Because I am a werido this is something that I think about from time to time, and I actually wrote about this topic on another blog post. Albeit that was more about feathers but still along the same lines.
So my question is this: What is the greatest evolutionary advancement that nature has created?
This may seem odd but I think it is very interesting. I will start with saying that at this point in time if you do not believe in evolution then I cannot help you in any way, but I do have some ocean front property in Arizona to sell you, its actually a great deal, but its going fast! Anyways, as far as what qualifies as an evolutionary advancement, it has to be something that completely changes the game. This new advancement gives such an advantage to the newly evolved animal that it all of a sudden becomes the apex predator or at the very least changes that animals place in the ecosystem dramatically.
Here is the list I came up with mostly in chronological order.
First on the list and I think foremost is the eye. Believe it or not animals have not always had eyes and around 542 million years ago during the Cambrian Explosion is when most scientist think the first primitive examples of the eye burst onto the scene. Again per my definition above can you imagine how much of an advantage this would have been for animals of this time. They were mostly marine creatures but I think the saying, in the land of the blind the one eyed man is King, certainly applies. I am not sure what other sensory organs these creatures had but I would say that the eye was a major jump in biological technology. Imagine being only to smell your prey, so you were always a step behind and finding a meal would have been a real struggle. Then all of a sudden you could actually see your prey, but more importantly you could see the bigger animal that was getting closer to you expecting to have a nice meal itself. So to an extent this may be more important than finding a meal, the fact of not becoming a meal. Which if this creature with an eye can stay alive longer, then there is are greater odds that this creature will reproduce and pass on its genes to its offspring. Then its children would have the same advantage that their father or mother did and would again survive to breed. You can see how quickly a creature with an advance would be able to pass on its genes and in theory its cellular advantage. This is why I think the eye is very important and extremely high on the list of evolutionary advancements throughout our history.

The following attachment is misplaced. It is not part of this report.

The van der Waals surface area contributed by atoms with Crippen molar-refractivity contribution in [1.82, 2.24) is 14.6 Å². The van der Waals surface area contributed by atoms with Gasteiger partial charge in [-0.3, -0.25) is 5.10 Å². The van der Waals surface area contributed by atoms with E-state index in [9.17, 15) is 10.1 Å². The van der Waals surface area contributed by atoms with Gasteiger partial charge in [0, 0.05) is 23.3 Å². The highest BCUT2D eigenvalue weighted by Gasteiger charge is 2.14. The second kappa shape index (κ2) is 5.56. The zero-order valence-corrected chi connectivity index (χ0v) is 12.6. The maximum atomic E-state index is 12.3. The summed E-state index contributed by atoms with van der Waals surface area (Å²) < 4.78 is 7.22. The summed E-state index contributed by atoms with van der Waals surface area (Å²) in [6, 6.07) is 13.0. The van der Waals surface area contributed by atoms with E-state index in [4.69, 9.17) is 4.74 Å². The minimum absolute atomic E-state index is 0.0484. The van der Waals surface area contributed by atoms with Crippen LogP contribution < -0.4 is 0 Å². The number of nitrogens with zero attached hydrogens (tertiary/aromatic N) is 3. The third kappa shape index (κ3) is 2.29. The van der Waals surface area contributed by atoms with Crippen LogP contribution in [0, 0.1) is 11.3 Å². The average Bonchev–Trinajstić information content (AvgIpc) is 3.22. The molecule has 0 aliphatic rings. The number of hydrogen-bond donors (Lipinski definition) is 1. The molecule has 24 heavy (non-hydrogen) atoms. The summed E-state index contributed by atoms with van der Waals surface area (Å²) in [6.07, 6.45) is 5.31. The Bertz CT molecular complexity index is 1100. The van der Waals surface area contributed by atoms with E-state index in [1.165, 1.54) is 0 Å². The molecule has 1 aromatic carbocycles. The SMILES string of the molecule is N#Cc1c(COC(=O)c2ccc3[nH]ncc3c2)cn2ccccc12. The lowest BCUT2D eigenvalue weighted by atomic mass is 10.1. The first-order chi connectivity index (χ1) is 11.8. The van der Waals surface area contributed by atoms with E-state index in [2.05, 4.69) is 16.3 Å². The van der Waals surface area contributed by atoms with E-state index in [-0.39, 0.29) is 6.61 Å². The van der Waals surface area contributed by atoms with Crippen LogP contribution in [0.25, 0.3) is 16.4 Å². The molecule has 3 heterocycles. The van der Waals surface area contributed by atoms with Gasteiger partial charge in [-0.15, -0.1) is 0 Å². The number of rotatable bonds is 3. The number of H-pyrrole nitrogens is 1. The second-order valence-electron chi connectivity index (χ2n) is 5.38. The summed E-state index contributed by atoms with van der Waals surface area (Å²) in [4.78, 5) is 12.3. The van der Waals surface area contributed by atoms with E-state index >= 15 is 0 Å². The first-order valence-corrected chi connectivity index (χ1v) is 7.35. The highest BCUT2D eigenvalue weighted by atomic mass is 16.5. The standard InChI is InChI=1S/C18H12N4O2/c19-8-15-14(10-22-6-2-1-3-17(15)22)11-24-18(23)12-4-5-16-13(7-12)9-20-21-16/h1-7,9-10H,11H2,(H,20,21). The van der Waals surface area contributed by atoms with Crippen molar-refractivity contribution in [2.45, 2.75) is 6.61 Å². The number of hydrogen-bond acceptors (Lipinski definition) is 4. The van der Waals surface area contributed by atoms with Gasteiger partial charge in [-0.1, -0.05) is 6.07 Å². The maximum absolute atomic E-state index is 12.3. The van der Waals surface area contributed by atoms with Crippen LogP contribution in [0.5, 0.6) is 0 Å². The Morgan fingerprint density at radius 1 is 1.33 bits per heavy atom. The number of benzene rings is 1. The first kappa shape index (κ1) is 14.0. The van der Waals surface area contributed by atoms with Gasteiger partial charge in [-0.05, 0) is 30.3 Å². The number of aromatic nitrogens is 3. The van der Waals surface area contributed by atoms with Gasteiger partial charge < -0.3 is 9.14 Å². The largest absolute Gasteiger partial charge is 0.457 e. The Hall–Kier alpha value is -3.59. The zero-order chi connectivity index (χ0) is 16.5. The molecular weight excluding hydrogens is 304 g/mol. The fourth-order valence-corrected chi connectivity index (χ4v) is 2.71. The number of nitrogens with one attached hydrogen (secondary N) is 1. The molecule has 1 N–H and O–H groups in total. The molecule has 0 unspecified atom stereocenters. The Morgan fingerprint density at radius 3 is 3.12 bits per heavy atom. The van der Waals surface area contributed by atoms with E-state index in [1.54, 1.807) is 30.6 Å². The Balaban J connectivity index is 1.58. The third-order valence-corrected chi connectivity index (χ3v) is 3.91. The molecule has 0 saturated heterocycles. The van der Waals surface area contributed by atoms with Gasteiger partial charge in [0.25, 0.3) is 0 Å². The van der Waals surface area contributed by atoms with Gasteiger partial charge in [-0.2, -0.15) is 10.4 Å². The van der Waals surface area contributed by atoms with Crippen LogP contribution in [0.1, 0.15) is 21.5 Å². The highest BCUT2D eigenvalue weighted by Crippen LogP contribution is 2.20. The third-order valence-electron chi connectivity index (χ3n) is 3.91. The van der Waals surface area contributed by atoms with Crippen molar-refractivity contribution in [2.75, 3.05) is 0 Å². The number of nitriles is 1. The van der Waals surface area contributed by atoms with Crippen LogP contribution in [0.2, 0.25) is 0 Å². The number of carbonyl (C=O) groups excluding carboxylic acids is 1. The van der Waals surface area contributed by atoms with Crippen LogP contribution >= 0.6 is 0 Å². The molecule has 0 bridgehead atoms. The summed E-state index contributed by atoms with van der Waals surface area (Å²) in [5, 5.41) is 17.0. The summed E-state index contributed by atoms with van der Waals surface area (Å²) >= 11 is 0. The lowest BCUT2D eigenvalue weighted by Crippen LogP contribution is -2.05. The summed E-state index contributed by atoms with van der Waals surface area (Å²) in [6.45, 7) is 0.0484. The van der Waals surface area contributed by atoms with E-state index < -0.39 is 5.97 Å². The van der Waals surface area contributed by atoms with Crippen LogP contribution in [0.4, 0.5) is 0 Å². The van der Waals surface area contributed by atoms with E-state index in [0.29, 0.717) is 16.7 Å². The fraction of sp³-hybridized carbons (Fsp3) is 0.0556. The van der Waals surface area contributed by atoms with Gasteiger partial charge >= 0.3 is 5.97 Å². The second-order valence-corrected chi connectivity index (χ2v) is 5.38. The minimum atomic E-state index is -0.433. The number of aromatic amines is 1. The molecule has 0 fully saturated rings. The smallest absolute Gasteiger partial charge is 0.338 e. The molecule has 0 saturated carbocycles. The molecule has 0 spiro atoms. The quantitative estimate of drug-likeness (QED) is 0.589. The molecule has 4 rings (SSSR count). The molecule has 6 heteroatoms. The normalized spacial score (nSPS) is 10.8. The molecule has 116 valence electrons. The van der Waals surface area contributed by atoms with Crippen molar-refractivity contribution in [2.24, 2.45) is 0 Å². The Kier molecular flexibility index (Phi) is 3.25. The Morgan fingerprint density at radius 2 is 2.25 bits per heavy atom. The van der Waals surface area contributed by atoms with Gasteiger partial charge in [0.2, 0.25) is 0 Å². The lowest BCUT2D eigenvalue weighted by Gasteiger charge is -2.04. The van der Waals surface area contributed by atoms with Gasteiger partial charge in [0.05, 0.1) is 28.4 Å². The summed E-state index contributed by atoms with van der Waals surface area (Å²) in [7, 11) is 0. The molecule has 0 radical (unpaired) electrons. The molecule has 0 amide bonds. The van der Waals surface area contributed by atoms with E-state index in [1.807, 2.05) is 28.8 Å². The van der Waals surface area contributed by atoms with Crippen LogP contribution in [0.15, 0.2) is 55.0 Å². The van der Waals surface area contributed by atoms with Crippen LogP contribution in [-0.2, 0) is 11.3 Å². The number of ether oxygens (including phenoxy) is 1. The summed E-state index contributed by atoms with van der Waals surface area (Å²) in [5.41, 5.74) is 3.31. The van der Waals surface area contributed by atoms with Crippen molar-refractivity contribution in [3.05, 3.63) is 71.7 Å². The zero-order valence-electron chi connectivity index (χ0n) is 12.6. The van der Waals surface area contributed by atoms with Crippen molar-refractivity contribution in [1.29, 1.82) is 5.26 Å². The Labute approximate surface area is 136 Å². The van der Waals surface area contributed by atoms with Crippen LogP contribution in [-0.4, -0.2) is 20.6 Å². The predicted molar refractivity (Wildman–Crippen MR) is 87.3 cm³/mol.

So again I think first on my list is the eye, but let’s fast forward a few million years and talk about something else, and that is lungs or the ability to breathe air. From the get here on Earth life first began in the oceans. It took quite a while for the first “fish” type animals to crawl out of the ocean and onto land. Approximately around 428 million years ago the first creature ventured out of the water and onto the land. Now that may seem like no big thing, but most creatures had evolved to live in water, so how would it breathe? Somewhere along the way it developed the first lungs which gave it the ability to survive on land. This, again, is a very big advantage for a number of different reasons. So think about this creature with lungs being chased by a water predator and it sees the shore line in sight. It barely makes it to the shore and jumps on shore and escapes becoming a meal. Not only that but there are not threats on the shore as this creature is basically the first large creature to be there. So in basically an instant it went from a meal, to more or less the apex predator on land. This would have been a massive evolutionary advantage. Also think about a species that gives birth on land vs the water. If it was one of the first to do this it would ensure that more of its young would survive and again they would be able to pass on their genes to their young so the species would live on. If you are interested in this idea more in depth I recommend reading Your Inner Fish, it is really a great read. For some reason I never did a review of it, o well.